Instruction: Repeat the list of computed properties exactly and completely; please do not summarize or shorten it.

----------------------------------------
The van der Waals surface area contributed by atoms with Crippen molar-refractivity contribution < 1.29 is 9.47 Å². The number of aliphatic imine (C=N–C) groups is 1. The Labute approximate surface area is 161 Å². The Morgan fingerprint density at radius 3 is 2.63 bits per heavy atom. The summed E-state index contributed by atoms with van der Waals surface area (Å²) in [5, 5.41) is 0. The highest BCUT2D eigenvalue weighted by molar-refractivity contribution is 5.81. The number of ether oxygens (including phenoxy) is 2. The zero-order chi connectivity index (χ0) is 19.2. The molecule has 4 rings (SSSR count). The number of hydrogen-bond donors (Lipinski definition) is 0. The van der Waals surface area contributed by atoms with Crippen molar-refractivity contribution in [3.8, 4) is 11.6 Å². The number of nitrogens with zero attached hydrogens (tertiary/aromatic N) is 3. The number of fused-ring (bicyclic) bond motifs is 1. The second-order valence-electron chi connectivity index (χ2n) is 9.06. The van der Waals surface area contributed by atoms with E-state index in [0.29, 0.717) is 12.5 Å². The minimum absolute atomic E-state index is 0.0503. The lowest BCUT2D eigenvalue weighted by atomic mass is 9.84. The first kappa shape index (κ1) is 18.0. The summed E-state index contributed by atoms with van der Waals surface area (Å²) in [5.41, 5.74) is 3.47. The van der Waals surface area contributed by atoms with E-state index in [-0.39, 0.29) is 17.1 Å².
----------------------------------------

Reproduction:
The van der Waals surface area contributed by atoms with Crippen molar-refractivity contribution < 1.29 is 9.47 Å². The number of aliphatic imine (C=N–C) groups is 1. The Labute approximate surface area is 161 Å². The Morgan fingerprint density at radius 3 is 2.63 bits per heavy atom. The summed E-state index contributed by atoms with van der Waals surface area (Å²) in [5, 5.41) is 0. The highest BCUT2D eigenvalue weighted by molar-refractivity contribution is 5.81. The number of ether oxygens (including phenoxy) is 2. The zero-order chi connectivity index (χ0) is 19.2. The molecule has 4 rings (SSSR count). The number of hydrogen-bond donors (Lipinski definition) is 0. The van der Waals surface area contributed by atoms with Crippen molar-refractivity contribution in [3.8, 4) is 11.6 Å². The number of nitrogens with zero attached hydrogens (tertiary/aromatic N) is 3. The number of fused-ring (bicyclic) bond motifs is 1. The second-order valence-electron chi connectivity index (χ2n) is 9.06. The van der Waals surface area contributed by atoms with E-state index in [0.29, 0.717) is 12.5 Å². The minimum absolute atomic E-state index is 0.0503. The lowest BCUT2D eigenvalue weighted by atomic mass is 9.84. The first kappa shape index (κ1) is 18.0. The summed E-state index contributed by atoms with van der Waals surface area (Å²) in [5.41, 5.74) is 3.47. The van der Waals surface area contributed by atoms with E-state index in [-0.39, 0.29) is 17.1 Å².